Bellingham is a town in Norfolk County, Massachusetts, United States. The population was 16,332 at the 2010 census. The town sits on the southwestern fringe of Metropolitan Boston, along the rapidly growing "outer belt" that is Route 495. It is formally a part of the Boston–Cambridge–Quincy metropolitan statistical area as well as the Providence metropolitan area.
For geographic and demographic information on the census-designated place Bellingham, please see the article Bellingham (CDP), Massachusetts.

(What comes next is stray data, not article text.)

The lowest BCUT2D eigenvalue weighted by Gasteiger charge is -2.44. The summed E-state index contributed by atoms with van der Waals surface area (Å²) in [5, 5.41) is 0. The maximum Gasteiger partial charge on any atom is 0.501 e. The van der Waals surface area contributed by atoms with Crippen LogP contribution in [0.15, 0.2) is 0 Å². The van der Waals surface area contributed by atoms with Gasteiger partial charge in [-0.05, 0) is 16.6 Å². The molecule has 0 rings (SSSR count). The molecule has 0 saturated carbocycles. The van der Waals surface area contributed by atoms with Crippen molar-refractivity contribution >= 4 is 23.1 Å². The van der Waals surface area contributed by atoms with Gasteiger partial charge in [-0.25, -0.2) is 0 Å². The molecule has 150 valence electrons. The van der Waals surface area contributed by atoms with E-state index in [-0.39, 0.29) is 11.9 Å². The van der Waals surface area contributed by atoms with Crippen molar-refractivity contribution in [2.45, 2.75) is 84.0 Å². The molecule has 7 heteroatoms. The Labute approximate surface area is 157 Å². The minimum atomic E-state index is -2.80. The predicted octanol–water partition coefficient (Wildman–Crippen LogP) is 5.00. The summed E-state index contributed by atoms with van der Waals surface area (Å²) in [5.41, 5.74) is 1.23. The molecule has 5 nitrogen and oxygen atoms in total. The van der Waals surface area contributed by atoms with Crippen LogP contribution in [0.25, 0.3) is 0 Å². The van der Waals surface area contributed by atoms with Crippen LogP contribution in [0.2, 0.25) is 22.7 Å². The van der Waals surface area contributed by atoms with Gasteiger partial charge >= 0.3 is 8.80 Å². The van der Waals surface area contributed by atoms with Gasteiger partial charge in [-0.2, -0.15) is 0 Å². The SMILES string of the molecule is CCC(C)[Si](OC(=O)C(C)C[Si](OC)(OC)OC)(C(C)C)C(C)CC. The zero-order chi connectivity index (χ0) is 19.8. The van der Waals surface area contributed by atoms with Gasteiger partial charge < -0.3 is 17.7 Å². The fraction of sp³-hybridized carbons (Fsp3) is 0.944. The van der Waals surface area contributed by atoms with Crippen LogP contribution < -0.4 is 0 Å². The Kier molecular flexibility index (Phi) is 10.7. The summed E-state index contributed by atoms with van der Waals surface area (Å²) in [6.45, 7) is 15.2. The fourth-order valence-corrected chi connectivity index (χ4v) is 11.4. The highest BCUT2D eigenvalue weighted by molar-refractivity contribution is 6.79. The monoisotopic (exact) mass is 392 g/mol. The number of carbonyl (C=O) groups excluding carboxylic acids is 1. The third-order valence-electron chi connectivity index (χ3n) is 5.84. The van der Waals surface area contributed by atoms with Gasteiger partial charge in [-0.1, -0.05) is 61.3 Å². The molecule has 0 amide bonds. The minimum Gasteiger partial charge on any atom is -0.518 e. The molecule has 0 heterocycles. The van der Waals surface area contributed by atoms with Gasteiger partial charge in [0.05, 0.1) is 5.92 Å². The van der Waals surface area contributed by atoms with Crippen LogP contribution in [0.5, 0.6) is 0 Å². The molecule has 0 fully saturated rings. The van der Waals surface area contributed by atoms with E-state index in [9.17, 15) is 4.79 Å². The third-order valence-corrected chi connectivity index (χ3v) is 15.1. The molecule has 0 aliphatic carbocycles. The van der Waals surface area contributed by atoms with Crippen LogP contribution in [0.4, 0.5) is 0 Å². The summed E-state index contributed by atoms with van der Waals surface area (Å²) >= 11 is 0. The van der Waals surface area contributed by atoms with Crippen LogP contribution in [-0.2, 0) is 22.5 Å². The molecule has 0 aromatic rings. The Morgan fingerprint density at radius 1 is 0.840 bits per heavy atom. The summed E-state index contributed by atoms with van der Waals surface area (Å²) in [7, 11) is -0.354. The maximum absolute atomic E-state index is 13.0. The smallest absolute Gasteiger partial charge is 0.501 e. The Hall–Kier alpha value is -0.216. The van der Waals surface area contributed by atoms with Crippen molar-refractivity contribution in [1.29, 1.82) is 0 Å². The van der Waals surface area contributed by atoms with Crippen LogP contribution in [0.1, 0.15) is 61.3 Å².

The area of the town south of the Charles River constituted the southwestern corner of the Dedham Grant, which sprouted much of what has become Norfolk County. The land was swampy, and the town of Dedham did not believe it worthy of settlement. The area north of the river would be purchased by Edward Rawson, and due to the settlement of borders with the surrounding communities, these two areas would eventually merge. By 1713, there were enough citizens to warrant village meetings in the area. By 1718, the village petitioned for separation, and the town officially incorporated on November 27, 1719. The village was originally named "Westham" (short for "West Dedham"), but at the time of incorporation, its name was changed to Bellingham without record of the benefactor. The town is named for Richard Bellingham, an early governor of the Massachusetts Bay Colony.